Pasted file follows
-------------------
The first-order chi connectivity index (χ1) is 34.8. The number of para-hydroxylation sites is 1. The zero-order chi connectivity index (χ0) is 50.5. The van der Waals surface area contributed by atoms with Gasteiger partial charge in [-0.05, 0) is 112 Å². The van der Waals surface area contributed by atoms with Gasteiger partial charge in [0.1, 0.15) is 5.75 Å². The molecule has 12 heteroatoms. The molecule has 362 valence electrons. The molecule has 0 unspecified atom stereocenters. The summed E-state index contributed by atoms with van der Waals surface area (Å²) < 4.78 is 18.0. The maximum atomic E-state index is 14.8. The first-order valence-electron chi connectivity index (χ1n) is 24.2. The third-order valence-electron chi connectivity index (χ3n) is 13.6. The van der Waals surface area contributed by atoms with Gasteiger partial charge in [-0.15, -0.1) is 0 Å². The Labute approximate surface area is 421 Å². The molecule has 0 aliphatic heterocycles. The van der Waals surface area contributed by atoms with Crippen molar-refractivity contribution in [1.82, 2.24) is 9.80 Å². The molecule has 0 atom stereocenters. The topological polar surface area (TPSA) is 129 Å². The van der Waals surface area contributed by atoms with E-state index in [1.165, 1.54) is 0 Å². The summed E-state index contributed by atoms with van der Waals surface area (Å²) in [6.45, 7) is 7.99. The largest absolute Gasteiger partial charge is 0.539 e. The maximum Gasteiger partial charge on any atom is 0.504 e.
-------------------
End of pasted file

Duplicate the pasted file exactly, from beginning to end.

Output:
The first-order chi connectivity index (χ1) is 34.8. The number of para-hydroxylation sites is 1. The zero-order chi connectivity index (χ0) is 50.5. The van der Waals surface area contributed by atoms with Gasteiger partial charge in [-0.05, 0) is 112 Å². The van der Waals surface area contributed by atoms with Gasteiger partial charge in [0.1, 0.15) is 5.75 Å². The molecule has 12 heteroatoms. The molecule has 362 valence electrons. The molecule has 0 unspecified atom stereocenters. The summed E-state index contributed by atoms with van der Waals surface area (Å²) < 4.78 is 18.0. The maximum atomic E-state index is 14.8. The first-order valence-electron chi connectivity index (χ1n) is 24.2. The third-order valence-electron chi connectivity index (χ3n) is 13.6. The van der Waals surface area contributed by atoms with Gasteiger partial charge in [-0.15, -0.1) is 0 Å². The Labute approximate surface area is 421 Å². The molecule has 0 aliphatic heterocycles. The van der Waals surface area contributed by atoms with Crippen molar-refractivity contribution in [1.82, 2.24) is 9.80 Å². The molecule has 0 atom stereocenters. The topological polar surface area (TPSA) is 129 Å². The van der Waals surface area contributed by atoms with E-state index in [1.165, 1.54) is 0 Å². The summed E-state index contributed by atoms with van der Waals surface area (Å²) in [6.45, 7) is 7.99. The largest absolute Gasteiger partial charge is 0.539 e. The maximum Gasteiger partial charge on any atom is 0.504 e.